I-22/Hwy 78 Alabama Supercell
Wall Clouds, Funnels, Phantom tornadoes
Broad, low wall cloud with inflow band near Cordova, AL, ~8:26CDT, 3/26/2011:
Left Austin about 4:45 a.m. (all times CDT). Initial target was Winona, MS, where parameters looked most favorable for afternoon/evening supercells. SPC upgraded a chunk of MS/AL/W GA to MDT on the 1630 Day 1 outlook:
Around the time I was crossing the MS river on I-20, storms fired and rapidly became supercellular near Meridian, MS. A TOR box went up for a swath of AL and GA for this activity. Numerous supercells produced numerous tornado warnings for the next several hours across the watch area. Rather than try to catch this activity, I elected to stick with my original target and turned north on 55 in Jackson. Realistically, I don't think I could have gotten into the initial action in time in AL and GA, and terrain in that area is among the worst I have chased in.
Moving north along 55, I crossed the damage track of the 4/24/2010 Yazoo City super tornado. A swath of trees at least .5 miles long on both sides of the interstate were literally sheared off not far above the surface (20-30 ft). I have seen this signature before from other violent tornadoes- Limestone County AL, 5/18/1995 among others.
Arrived in Winona 2:45 p.m., with clear blue skies and surface temps in low 80's. Quickly noted surface winds were SW, which did not bode well for low-level rotation. With nothing anywhere nearby, I decided to wait, as I was at least near the warm front, and HRRR was showing cells popping in the 22-0Z time frame near my location.
Around 5 p.m., I noted a tower had popped up to my NE. It did not look like much, but I immediately turned back east and went charging after it. A new cell had popped South of the line in North MS, and was now showing up on radar, albeit only weak echoes. As it began to strengthen, it became apparent that it was well ahead of me, 60-80 miles to my NE, and my prospects of catching it weren't great. I had to hope that it would move ESE and track along the warm front and into the moist tongue, which is exactly what it did. I cut NE on 12 at Columbus, MS, with a nice view of the strengthening cell to my NNE, complete with anvil and hard tower. Time is ~6:27, view NNE:
About the time I crossed into AL, the storm went tornado-warned. I got to Guin, AL a few minutes behind the circulation, and noted a possible lowering obstructed by the Guin downtown buildings. No good shots of the lowering at this stage, but one nice lightning capture as I went through town. Time is ~7:20, view is east:
I took 118 E out of Guin through Winfield and Glen Allen in dwindling daylight, continuing to note possible lowerings to my East. I finally approached the radar-indicated circulation near the town of Eldridge, and noted a solid wall-cloud south of my location near Eldridge. I reported this and continued east on 118 through Carbon Hill and onto the I22/78 corridor. Stopped just West of Jasper at 7:58 with a large Wall cloud to my immediate south. Here is the location and appx. look angle of the next few screen grabs:
A couple of moments later, what appeared to be a funnel cloud became evident. Upon careful review of the video, it looks like the funnel is actually behind the wall cloud. Here are a couple of captures:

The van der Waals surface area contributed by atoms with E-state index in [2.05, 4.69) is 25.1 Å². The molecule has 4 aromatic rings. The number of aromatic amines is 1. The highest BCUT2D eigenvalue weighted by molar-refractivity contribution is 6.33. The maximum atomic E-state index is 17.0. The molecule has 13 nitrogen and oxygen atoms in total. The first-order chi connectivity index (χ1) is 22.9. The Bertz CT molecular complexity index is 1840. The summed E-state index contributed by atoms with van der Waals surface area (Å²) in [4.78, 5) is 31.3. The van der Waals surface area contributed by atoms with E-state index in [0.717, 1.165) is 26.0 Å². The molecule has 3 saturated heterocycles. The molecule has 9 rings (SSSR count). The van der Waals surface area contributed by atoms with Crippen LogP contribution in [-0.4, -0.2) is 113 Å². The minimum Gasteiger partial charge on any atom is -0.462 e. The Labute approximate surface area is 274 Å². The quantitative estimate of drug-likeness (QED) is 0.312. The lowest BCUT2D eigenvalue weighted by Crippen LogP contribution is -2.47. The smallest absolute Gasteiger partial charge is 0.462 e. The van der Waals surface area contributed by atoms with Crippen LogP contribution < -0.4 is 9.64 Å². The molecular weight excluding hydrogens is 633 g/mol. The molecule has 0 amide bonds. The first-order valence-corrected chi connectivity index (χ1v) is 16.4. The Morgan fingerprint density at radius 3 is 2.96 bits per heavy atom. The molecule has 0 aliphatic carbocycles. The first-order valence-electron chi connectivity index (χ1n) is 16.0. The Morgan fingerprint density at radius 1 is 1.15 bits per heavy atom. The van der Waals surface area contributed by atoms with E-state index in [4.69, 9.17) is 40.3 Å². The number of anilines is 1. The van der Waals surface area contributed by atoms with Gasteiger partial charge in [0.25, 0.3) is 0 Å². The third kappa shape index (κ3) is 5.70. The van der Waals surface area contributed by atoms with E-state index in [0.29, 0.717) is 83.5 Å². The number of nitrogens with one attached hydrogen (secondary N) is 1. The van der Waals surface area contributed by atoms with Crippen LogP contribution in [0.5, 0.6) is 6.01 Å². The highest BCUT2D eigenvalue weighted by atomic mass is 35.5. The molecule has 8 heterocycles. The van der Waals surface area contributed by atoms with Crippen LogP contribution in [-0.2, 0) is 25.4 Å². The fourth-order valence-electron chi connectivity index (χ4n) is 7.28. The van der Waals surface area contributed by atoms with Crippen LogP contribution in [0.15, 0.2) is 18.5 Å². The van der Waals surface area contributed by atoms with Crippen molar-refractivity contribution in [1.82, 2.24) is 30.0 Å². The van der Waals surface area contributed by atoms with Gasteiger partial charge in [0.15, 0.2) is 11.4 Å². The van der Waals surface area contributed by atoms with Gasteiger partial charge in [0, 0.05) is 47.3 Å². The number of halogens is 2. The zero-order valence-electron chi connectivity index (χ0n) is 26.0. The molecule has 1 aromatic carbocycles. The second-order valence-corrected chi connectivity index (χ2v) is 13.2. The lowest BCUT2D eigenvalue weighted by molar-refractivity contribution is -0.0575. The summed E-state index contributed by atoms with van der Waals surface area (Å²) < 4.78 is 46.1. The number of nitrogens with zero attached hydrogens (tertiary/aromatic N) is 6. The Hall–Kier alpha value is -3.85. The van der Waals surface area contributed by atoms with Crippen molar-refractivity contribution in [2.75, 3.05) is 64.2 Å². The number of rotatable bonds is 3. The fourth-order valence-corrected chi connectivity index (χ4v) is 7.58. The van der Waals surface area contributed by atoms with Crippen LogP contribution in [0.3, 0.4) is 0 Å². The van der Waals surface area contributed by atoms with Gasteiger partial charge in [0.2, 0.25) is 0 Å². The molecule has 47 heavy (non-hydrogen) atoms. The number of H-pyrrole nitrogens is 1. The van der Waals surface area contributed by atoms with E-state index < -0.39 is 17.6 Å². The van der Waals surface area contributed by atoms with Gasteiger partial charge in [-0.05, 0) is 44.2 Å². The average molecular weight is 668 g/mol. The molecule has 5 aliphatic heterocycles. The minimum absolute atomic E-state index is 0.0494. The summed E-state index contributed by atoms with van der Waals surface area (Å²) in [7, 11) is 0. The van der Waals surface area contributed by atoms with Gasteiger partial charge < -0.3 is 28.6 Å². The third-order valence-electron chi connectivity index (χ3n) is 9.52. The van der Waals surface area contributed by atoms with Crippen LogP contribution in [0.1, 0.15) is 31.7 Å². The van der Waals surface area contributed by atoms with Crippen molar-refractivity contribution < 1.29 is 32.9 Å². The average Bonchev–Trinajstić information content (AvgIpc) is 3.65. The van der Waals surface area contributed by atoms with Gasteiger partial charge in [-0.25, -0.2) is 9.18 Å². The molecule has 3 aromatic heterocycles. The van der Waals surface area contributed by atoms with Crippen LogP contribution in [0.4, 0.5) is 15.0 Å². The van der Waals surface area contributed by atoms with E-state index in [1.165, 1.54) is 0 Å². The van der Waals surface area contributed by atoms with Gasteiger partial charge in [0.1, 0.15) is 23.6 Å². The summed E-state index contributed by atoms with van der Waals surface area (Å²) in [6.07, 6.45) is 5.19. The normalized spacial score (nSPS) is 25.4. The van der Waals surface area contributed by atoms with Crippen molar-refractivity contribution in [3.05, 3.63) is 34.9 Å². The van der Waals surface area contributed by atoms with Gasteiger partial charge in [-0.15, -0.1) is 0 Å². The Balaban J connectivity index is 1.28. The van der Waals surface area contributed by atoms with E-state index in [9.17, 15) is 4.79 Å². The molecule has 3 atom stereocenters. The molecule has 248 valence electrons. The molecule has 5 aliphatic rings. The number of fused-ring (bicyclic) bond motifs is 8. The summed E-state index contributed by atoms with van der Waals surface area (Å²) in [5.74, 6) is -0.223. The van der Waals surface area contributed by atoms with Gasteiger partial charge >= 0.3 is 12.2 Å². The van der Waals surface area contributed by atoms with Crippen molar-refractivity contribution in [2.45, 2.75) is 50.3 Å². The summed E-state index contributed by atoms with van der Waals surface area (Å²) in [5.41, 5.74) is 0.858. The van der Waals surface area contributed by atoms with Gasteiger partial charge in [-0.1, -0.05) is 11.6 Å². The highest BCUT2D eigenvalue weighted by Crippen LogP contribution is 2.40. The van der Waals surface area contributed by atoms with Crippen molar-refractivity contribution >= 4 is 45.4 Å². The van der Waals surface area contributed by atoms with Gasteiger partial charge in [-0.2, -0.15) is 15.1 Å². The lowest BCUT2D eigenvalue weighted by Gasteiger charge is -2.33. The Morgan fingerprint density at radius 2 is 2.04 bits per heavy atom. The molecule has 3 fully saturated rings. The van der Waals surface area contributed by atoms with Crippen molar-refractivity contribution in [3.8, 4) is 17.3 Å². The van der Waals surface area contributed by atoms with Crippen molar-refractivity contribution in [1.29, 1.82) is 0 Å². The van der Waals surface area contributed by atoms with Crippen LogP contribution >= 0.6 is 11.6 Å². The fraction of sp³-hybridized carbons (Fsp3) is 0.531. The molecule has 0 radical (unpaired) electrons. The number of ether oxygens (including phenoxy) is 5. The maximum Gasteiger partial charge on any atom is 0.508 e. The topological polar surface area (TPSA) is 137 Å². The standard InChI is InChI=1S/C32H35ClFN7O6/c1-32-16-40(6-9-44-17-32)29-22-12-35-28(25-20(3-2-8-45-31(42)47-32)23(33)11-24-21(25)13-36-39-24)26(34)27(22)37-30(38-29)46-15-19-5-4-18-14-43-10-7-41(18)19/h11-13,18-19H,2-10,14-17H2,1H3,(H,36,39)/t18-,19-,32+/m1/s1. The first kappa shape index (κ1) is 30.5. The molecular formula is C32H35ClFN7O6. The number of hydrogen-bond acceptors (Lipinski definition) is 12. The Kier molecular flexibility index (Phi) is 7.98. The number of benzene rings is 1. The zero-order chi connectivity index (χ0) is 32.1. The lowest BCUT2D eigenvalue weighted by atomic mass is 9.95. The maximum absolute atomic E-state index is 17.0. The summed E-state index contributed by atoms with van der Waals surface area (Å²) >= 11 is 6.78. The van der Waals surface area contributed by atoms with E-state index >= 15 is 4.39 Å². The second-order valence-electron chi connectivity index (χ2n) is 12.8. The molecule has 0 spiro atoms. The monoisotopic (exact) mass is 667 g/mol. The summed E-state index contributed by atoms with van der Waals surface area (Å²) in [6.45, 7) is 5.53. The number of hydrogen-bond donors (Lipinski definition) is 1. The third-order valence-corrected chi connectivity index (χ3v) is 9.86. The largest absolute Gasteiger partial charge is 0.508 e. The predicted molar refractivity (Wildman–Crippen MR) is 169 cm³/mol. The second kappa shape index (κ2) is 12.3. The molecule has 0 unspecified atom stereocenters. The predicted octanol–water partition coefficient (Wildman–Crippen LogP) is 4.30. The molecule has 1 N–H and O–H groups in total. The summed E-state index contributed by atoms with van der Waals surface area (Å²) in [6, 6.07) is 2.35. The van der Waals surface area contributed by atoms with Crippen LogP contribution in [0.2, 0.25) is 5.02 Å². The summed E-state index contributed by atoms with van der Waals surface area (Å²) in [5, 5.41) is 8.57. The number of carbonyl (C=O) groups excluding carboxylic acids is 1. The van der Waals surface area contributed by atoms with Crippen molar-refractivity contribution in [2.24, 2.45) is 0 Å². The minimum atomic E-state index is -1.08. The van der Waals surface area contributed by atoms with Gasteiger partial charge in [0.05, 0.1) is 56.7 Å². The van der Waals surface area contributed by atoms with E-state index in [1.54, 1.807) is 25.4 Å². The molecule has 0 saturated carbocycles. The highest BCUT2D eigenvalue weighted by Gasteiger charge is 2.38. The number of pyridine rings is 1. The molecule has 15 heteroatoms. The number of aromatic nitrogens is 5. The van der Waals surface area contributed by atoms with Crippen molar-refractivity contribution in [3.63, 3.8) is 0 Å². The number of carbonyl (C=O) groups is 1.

I began to get rain and small hail, so proceeded ESE on 22/78. Got a couple more looks at the funnelish feature while moving:
At 8:18, I stopped again. Talked to some other chasers, who alerted me to a new circulation just to the North of the highway, in the vicinity of Cordova. At ~8:26, I filmed an ominous wall cloud with protuberances for several minutes. Terrain blocked the lowest level of the feature. Over the next 30 minutes, it would exhibit double wall cloud structure, funnels, inflow tail, and essentially everything but a confirmed tornado. Location and appx. look angle:
Continued ESE on 22/78, filming the area of ciruclation and stopping occasionally. I never saw evidence of a tornado on the ground. During this time, spotter reports of a large tornado prompted continued tornado warnings. These reports turned out to be erroneous, although from my visual evidence at the time, I did not doubt a tornado was in progress.
Despite all these ground-hugging wall clouds, funnels, etc., NWS BMX has not surveyed any tornadic damage from this cell to my current knowledge. That doesn't mean it did not produce briefly a time or two along its path, but without an official damage survey, the video evidence does not support calling any of these features a tornado. The wall cloud/circulation began to get further to my east, and about that time, my outdated version of Delormes had me in the middle of nowhere. Had to call a friend to get me back on track. Made it back to 65, by which time the tornado warning had been canceled.
I stayed on the 65 corridor north of Birmingham for another hour, picking up a couple more cells as they crossed the interstate. Did not see anything else of note, though. Headed towards home, and made it as far as Meridian, MS. Stayed the night in the Relax Inn on the north side of the frontage road on I20 in Meridian. Wasn't the worst dump I have stayed in, although every time I flushed the toilet, water shot out the back of the tank lid. Here is the full GPS log of the chase up until just south of Birmingham, where I disabled the GPS:
Got up Sunday and drove back to Austin. Special thanks to Bill Tabor for providing nowcasting support during some of the hairier moments of the chase.
Depart Austin, TX: 4:45 a.m.
Arrive Meridan, MS 1:00 a.m.
1165 miles, 20h15m
1855 miles 2-day round trip total